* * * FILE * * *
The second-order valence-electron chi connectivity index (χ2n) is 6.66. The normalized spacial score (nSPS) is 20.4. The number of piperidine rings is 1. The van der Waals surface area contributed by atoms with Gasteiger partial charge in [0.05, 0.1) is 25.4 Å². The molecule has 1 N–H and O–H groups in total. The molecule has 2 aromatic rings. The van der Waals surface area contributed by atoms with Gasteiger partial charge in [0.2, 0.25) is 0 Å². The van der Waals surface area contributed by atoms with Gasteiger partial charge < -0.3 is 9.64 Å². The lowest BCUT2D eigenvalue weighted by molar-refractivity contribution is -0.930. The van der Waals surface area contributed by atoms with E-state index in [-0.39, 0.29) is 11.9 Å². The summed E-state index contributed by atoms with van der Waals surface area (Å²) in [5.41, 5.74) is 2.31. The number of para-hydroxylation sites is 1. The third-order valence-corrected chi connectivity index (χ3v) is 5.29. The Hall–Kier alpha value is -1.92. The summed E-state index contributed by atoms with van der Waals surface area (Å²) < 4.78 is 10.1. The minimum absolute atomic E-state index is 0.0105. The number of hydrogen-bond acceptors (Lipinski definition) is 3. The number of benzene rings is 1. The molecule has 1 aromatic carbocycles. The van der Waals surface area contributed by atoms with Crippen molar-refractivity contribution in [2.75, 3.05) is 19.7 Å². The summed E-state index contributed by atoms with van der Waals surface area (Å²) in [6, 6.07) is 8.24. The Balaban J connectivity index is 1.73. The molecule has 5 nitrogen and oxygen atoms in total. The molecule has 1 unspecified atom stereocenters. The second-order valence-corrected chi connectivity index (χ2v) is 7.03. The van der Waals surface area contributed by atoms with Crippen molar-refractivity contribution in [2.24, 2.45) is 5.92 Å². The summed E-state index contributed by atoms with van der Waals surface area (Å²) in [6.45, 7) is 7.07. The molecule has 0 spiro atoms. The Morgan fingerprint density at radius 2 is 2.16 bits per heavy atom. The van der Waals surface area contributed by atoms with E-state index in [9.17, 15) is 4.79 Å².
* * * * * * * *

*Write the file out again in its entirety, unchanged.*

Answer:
The second-order valence-electron chi connectivity index (χ2n) is 6.66. The normalized spacial score (nSPS) is 20.4. The number of piperidine rings is 1. The van der Waals surface area contributed by atoms with Gasteiger partial charge in [0.05, 0.1) is 25.4 Å². The molecule has 1 N–H and O–H groups in total. The molecule has 2 aromatic rings. The van der Waals surface area contributed by atoms with Gasteiger partial charge in [0.2, 0.25) is 0 Å². The van der Waals surface area contributed by atoms with Gasteiger partial charge < -0.3 is 9.64 Å². The lowest BCUT2D eigenvalue weighted by molar-refractivity contribution is -0.930. The van der Waals surface area contributed by atoms with E-state index in [-0.39, 0.29) is 11.9 Å². The summed E-state index contributed by atoms with van der Waals surface area (Å²) in [5.41, 5.74) is 2.31. The number of para-hydroxylation sites is 1. The third-order valence-corrected chi connectivity index (χ3v) is 5.29. The Hall–Kier alpha value is -1.92. The summed E-state index contributed by atoms with van der Waals surface area (Å²) < 4.78 is 10.1. The minimum absolute atomic E-state index is 0.0105. The number of hydrogen-bond acceptors (Lipinski definition) is 3. The number of benzene rings is 1. The molecule has 1 aromatic carbocycles. The van der Waals surface area contributed by atoms with Crippen molar-refractivity contribution in [2.75, 3.05) is 19.7 Å². The summed E-state index contributed by atoms with van der Waals surface area (Å²) in [6, 6.07) is 8.24. The Balaban J connectivity index is 1.73. The molecule has 5 nitrogen and oxygen atoms in total. The molecule has 1 unspecified atom stereocenters. The second-order valence-corrected chi connectivity index (χ2v) is 7.03. The van der Waals surface area contributed by atoms with Crippen molar-refractivity contribution in [2.24, 2.45) is 5.92 Å². The summed E-state index contributed by atoms with van der Waals surface area (Å²) in [6.45, 7) is 7.07. The molecule has 0 spiro atoms. The Morgan fingerprint density at radius 2 is 2.16 bits per heavy atom. The van der Waals surface area contributed by atoms with E-state index in [9.17, 15) is 4.79 Å².